25. This looks fantastic. Really well done! I bought these panels last week and you’ve done precisely what I am aiming to do, and as a bonus it’s not nearly as involved as some other techniques.

    A few questions (sorry for so many!):
    1. Since you mentioned you’ve had some of these panels turn yellow before when spackling, do you think pre-sealing the wall with the poly before applying the spackle would work to prevent that? (of course, doing it at the end of the project as well)
    2. For the jigsawing, did you have to flip every other panel upside down for them to line up for the cutting and hanging?
    3. Wondering how necessary the finger jointing of the bricks would be when using so much joint compound. Did you ever try it the other way and just line up the seams?
    4. How did you rough up the joint compound to keep the brick feel? This is the real reason I’m skipping painting the bricks and going for joint compound!

    Any other tips learned?

    1. 1. I would probably recommend a shellac by Zinnser if you’re worried about the panels turning a color when you apply the joint compound. The shellac is a stain blocker that a lot of furniture artists use to prevent bleedthrough in their final painted piece. But, I can’t guarantee how great the joint compound will grab onto the panels if you do that as I’ve never done it. 🙂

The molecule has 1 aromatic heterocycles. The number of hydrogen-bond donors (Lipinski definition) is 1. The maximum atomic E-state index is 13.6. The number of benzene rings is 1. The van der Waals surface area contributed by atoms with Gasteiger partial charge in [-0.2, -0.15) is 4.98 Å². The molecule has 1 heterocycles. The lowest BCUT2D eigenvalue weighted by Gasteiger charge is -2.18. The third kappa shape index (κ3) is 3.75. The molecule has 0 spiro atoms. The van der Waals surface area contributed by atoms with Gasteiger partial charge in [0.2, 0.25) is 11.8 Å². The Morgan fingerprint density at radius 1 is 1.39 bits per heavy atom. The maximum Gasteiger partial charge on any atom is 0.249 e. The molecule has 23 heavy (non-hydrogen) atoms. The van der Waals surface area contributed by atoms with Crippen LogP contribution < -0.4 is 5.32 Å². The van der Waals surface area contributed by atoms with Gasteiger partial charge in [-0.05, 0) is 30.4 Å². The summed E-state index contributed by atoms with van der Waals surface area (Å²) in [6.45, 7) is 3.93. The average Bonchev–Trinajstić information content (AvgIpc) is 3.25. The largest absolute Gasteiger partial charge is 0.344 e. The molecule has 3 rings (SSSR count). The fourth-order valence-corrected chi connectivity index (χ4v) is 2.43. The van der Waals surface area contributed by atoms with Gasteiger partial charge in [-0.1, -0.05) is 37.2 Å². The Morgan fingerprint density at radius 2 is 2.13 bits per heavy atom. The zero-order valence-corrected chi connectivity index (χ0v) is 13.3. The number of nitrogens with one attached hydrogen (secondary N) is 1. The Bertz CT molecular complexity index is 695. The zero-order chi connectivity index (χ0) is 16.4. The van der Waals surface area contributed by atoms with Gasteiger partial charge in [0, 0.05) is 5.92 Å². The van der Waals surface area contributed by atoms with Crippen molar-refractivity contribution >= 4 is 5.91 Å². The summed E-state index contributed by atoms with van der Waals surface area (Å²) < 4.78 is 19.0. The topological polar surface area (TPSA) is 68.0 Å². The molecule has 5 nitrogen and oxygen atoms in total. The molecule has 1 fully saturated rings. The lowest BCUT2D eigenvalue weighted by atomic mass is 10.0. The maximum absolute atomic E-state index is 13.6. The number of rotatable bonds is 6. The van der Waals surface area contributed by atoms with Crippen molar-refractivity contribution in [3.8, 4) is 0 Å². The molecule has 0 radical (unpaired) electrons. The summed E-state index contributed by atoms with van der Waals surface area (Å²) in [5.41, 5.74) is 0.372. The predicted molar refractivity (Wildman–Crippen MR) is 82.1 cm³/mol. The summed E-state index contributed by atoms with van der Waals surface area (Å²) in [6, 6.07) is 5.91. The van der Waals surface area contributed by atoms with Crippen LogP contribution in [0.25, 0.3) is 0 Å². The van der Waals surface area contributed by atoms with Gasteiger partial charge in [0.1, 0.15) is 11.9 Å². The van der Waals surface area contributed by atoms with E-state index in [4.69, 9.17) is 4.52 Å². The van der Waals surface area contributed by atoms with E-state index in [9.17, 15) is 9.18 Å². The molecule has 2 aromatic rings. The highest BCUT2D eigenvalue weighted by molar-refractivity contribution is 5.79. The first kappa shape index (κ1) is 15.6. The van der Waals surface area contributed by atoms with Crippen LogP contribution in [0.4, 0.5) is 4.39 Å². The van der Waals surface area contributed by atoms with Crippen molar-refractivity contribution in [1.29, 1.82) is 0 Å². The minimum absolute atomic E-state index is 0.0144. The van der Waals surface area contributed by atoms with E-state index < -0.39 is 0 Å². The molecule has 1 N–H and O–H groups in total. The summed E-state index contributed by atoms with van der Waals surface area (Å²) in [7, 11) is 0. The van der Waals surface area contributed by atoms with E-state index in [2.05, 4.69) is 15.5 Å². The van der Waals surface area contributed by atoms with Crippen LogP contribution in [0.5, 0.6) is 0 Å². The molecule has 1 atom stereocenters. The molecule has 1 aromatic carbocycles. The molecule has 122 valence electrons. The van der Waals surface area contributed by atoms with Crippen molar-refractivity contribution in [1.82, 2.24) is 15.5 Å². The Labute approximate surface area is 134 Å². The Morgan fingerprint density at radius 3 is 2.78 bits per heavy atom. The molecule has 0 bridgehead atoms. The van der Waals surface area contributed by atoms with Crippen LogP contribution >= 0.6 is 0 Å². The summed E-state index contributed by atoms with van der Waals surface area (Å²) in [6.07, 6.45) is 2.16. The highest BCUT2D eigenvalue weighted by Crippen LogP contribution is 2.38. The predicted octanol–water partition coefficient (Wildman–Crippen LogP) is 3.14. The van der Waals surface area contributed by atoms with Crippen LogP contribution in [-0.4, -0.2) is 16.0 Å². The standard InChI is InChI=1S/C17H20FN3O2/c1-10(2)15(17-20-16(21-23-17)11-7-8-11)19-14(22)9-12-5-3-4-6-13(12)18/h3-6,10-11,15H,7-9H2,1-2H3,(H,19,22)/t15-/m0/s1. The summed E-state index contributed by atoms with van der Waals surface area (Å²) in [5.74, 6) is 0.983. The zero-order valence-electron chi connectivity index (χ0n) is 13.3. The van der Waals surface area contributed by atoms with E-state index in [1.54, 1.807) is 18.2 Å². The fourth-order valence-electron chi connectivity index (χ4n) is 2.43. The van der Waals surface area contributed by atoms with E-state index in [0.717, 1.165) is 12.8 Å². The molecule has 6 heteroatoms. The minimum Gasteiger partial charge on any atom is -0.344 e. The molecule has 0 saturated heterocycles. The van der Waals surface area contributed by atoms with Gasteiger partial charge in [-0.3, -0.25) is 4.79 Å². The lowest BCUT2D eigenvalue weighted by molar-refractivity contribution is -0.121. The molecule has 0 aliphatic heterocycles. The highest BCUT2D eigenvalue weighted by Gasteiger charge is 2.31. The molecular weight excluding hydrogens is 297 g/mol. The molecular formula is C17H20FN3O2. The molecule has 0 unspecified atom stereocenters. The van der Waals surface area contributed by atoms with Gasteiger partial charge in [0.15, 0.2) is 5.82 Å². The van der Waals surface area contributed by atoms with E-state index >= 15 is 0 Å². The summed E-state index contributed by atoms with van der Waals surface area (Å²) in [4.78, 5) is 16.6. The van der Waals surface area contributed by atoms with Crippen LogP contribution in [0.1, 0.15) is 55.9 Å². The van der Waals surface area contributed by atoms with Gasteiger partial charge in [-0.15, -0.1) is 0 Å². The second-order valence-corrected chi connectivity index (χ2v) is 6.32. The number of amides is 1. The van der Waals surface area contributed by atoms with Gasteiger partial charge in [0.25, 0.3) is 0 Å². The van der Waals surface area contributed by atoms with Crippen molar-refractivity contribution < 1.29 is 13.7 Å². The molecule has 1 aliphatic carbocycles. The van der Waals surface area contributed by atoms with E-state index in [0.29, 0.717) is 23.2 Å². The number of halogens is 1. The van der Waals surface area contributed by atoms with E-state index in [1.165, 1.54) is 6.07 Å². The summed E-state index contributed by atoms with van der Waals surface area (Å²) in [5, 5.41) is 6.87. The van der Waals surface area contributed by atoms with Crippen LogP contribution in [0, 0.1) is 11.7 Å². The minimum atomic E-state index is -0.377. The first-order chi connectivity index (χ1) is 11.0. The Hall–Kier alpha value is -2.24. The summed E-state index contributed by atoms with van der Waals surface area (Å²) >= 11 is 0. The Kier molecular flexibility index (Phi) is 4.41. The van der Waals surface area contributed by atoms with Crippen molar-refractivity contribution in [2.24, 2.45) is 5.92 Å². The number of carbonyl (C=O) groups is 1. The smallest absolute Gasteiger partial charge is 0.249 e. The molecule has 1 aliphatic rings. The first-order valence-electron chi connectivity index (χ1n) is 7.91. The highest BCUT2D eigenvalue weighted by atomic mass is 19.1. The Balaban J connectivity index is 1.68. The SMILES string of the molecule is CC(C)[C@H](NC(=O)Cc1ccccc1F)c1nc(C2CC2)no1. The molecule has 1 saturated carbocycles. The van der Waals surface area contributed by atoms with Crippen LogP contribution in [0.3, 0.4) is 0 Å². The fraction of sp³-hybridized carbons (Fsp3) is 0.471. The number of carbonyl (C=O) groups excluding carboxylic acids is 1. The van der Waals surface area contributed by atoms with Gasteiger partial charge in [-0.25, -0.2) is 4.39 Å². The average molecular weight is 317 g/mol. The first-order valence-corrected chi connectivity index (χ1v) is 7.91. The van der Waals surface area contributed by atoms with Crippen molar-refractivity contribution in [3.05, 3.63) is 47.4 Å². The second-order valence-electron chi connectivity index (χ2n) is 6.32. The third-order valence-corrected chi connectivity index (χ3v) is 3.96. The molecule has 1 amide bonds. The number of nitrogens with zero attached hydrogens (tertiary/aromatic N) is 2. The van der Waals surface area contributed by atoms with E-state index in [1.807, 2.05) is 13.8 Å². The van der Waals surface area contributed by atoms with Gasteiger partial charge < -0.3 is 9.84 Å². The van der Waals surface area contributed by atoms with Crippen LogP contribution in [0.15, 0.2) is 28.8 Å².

2. The panels are made to fit together. You just have to lay them out and see how they fit together. I don’t know that there’s technically a “top” and “bottom”.
      3. I’ve had people try to just line up the seams without notching the brick, and they generally see a line where the panels come together.
      4. I’ve done these brick walls several times now with many different people, and everybody kind of develops their own technique. I would practice on a scrap section of brick before doing your “real” wall so you get a feel for what you like. For me, I just lay on the joint compound, let it almost dry all the way out and then take my putty knife and scrape it off a bit and rub it around to give it a crumbly look.
      5. Have fun with it! It’s a fun process!

  26. Hi! I’m planning to start this project. My only question is I don’t have the ability to have a contractor spray the poly acrylic. Is there another way to seal it than having to have a contractor spray it?

  27. thank you for the showing the pictures with a ship lap wall also, I have been looking to see how the brick and ship lap sit next to each other. Can you tell be about your ceiling or direct me to a link on how you created this look?

    1. There are lots of tutorials on Pinterest. I’m not sure which one we chose, but there’s lots of inspo on that site. 🙂

  28. I made the mistake of getting the joint compound that starts purple then turns white when dry. Well it turned yellow when dry. So I had to do a white wash over the top to cover it up.

  29. Hi! Thank you for posting! I’m going to do this in my kitchen. I was wondering if you could tell me what you used for your trim? What width and where can I buy it? A link would be wonderful! Thank you so much!

    1. I’m sorry I don’t. I took these pictures before I started blogging, so I didn’t keep good records of my purchases back then.

  30. Hello,

    I have recently put up my faux brick wall and now I’m stuck on the what products I want to use. I came across your post and this is the end result I’m looking for. I have the joint compound but wanted a rougher look. I like how you explained how you went back as it dried to “rough” it up a bit. Do you have a video of this?

    Thank you,

    Kristy

Leave a Reply

Your email address will not be published. Required fields are marked *